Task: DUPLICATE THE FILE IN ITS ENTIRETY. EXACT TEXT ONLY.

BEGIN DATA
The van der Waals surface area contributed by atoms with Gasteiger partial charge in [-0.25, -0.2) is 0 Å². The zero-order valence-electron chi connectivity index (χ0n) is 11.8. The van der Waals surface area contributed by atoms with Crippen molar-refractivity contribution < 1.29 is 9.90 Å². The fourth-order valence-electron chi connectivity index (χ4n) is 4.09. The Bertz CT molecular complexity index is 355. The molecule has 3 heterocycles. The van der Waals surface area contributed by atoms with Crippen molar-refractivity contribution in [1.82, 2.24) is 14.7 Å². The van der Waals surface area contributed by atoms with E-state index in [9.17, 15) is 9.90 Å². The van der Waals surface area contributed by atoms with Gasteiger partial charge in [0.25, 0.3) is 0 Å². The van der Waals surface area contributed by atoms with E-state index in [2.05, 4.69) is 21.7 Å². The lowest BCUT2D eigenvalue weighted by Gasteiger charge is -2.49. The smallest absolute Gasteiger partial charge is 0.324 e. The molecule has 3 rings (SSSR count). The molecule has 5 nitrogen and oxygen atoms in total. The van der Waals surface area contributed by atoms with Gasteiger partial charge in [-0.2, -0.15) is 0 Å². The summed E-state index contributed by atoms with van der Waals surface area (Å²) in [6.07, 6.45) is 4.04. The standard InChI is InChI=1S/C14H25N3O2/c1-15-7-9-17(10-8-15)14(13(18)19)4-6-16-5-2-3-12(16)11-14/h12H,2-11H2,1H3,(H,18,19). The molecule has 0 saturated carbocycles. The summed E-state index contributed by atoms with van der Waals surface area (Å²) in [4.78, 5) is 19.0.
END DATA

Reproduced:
The van der Waals surface area contributed by atoms with Gasteiger partial charge in [-0.25, -0.2) is 0 Å². The zero-order valence-electron chi connectivity index (χ0n) is 11.8. The van der Waals surface area contributed by atoms with Crippen molar-refractivity contribution < 1.29 is 9.90 Å². The fourth-order valence-electron chi connectivity index (χ4n) is 4.09. The Bertz CT molecular complexity index is 355. The molecule has 3 heterocycles. The van der Waals surface area contributed by atoms with Crippen molar-refractivity contribution in [1.82, 2.24) is 14.7 Å². The van der Waals surface area contributed by atoms with E-state index in [9.17, 15) is 9.90 Å². The van der Waals surface area contributed by atoms with Gasteiger partial charge in [0.25, 0.3) is 0 Å². The van der Waals surface area contributed by atoms with E-state index in [2.05, 4.69) is 21.7 Å². The lowest BCUT2D eigenvalue weighted by Gasteiger charge is -2.49. The smallest absolute Gasteiger partial charge is 0.324 e. The molecule has 3 rings (SSSR count). The molecule has 5 nitrogen and oxygen atoms in total. The van der Waals surface area contributed by atoms with Gasteiger partial charge in [-0.2, -0.15) is 0 Å². The summed E-state index contributed by atoms with van der Waals surface area (Å²) in [6.07, 6.45) is 4.04. The standard InChI is InChI=1S/C14H25N3O2/c1-15-7-9-17(10-8-15)14(13(18)19)4-6-16-5-2-3-12(16)11-14/h12H,2-11H2,1H3,(H,18,19). The molecule has 0 saturated carbocycles. The summed E-state index contributed by atoms with van der Waals surface area (Å²) in [4.78, 5) is 19.0.